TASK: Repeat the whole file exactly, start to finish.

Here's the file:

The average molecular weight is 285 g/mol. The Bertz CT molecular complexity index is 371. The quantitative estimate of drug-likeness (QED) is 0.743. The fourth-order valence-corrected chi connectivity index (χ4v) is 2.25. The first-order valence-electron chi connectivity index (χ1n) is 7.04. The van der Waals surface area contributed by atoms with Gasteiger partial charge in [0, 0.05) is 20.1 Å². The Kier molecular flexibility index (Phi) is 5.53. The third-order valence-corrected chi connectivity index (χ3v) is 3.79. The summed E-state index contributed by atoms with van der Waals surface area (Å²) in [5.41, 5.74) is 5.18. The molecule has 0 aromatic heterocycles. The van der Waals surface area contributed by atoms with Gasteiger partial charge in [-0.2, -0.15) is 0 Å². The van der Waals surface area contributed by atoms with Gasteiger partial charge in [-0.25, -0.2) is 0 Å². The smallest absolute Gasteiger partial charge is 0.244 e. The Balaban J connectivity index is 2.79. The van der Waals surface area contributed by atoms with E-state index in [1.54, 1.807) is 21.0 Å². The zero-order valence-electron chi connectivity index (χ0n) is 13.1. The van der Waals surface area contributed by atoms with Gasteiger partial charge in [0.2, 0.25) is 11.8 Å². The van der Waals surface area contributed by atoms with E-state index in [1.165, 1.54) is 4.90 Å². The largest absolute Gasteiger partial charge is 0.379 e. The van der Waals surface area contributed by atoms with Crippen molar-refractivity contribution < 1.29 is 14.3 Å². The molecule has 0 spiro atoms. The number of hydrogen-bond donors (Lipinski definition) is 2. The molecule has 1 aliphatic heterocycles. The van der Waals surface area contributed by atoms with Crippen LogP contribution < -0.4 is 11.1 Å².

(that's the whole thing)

The average molecular weight is 285 g/mol. The Bertz CT molecular complexity index is 371. The quantitative estimate of drug-likeness (QED) is 0.743. The fourth-order valence-corrected chi connectivity index (χ4v) is 2.25. The first-order valence-electron chi connectivity index (χ1n) is 7.04. The van der Waals surface area contributed by atoms with Gasteiger partial charge in [0, 0.05) is 20.1 Å². The Kier molecular flexibility index (Phi) is 5.53. The third-order valence-corrected chi connectivity index (χ3v) is 3.79. The summed E-state index contributed by atoms with van der Waals surface area (Å²) in [5.41, 5.74) is 5.18. The molecule has 0 aromatic heterocycles. The van der Waals surface area contributed by atoms with Gasteiger partial charge in [-0.2, -0.15) is 0 Å². The van der Waals surface area contributed by atoms with Gasteiger partial charge in [-0.25, -0.2) is 0 Å². The smallest absolute Gasteiger partial charge is 0.244 e. The Balaban J connectivity index is 2.79. The van der Waals surface area contributed by atoms with E-state index in [1.54, 1.807) is 21.0 Å². The zero-order valence-electron chi connectivity index (χ0n) is 13.1. The van der Waals surface area contributed by atoms with Gasteiger partial charge in [0.2, 0.25) is 11.8 Å². The van der Waals surface area contributed by atoms with E-state index in [1.165, 1.54) is 4.90 Å². The largest absolute Gasteiger partial charge is 0.379 e. The van der Waals surface area contributed by atoms with Crippen molar-refractivity contribution < 1.29 is 14.3 Å². The molecule has 0 spiro atoms. The number of hydrogen-bond donors (Lipinski definition) is 2. The molecule has 1 aliphatic heterocycles. The van der Waals surface area contributed by atoms with Crippen LogP contribution < -0.4 is 11.1 Å².